What Is Living and What Is Dead in Social Democracy?

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Leonard McCombe/Picture Post/Getty Images
A factory meeting about the Beveridge report, which laid the foundation for the welfare state in England, February 1943

The following is adapted from a lecture given at New York University on October 19, 2009.

Americans would like things to be better. According to public opinion surveys in recent years, everyone would like their child to have improved life chances at birth. They would prefer it if their wife or daughter had the same odds of surviving maternity as women in other advanced countries. They would appreciate full medical coverage at lower cost, longer life expectancy, better public services, and less crime.

When told that these things are available in Austria, Scandinavia, or the Netherlands, but that they come with higher taxes and an “interventionary” state, many of those same Americans respond: “But that is socialism! We do not want the state interfering in our affairs. And above all, we do not wish to pay more taxes.”

This curious cognitive dissonance is an old story. A century ago, the German sociologist Werner Sombart famously asked: Why is there no socialism in America? There are many answers to this question. Some have to do with the sheer size of the country: shared purposes are difficult to organize and sustain on an imperial scale. There are also, of course, cultural factors, including the distinctively American suspicion of central government.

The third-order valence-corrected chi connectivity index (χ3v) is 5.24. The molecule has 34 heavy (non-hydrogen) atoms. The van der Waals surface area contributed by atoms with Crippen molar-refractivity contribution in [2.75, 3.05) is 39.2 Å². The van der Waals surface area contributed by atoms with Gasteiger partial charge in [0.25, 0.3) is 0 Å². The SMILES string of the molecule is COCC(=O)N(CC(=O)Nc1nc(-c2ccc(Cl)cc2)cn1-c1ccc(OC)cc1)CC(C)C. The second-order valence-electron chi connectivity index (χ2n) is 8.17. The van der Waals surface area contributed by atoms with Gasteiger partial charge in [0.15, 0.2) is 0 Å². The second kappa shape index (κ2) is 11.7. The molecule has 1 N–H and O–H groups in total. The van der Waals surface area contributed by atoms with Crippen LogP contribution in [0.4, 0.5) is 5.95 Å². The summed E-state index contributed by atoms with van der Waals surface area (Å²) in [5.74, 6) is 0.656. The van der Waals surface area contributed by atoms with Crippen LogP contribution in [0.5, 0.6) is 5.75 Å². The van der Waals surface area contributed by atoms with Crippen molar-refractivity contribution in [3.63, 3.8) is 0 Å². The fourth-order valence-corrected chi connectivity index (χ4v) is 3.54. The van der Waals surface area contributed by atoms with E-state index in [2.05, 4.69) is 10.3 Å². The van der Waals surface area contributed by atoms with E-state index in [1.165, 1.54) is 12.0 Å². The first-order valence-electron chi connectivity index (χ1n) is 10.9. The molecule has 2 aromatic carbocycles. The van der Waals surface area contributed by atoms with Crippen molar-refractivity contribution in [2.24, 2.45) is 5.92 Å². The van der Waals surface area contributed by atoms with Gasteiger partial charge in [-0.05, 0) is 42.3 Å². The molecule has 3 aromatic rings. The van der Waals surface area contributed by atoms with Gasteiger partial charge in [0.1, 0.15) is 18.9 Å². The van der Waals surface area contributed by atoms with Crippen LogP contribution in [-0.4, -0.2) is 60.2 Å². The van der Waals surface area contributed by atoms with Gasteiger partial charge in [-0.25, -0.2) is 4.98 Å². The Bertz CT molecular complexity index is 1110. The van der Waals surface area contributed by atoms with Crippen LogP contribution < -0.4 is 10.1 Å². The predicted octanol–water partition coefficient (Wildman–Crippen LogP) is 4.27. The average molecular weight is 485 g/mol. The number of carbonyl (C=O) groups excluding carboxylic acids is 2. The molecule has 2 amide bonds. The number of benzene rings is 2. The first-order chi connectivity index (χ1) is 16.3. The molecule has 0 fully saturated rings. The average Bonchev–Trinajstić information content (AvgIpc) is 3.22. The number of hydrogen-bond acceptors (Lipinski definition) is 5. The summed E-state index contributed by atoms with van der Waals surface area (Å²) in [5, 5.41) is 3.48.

And indeed, it is not by chance that social democracy and welfare states have worked best in small, homogeneous countries, where issues of mistrust and mutual suspicion do not arise so acutely. A willingness to pay for other people’s services and benefits rests upon the understanding that they in turn will do likewise for you and your children: because they are like you and see the world as you do.

Conversely, where immigration and visible minorities have altered the demography of a country, we typically find increased suspicion of others and a loss of enthusiasm for the institutions of the welfare state. Finally, it is incontrovertible that social democracy and the welfare states face serious practical challenges today. Their survival is not in question, but they are no longer as self-confident as they once appeared.

But my concern tonight is the following: Why is it that here in the United States we have such difficulty even imagining a different sort of society from the one whose dysfunctions and inequalities trouble us so? We appear to have lost the capacity to question the present, much less offer alternatives to it. Why is it so beyond us to conceive of a different set of arrangements to our common advantage?

Our shortcoming—forgive the academic jargon—is discursive. We simply do not know how to talk about these things. To understand why this should be the case, some history is in order: as Keynes once observed, “A study of the history of opinion…


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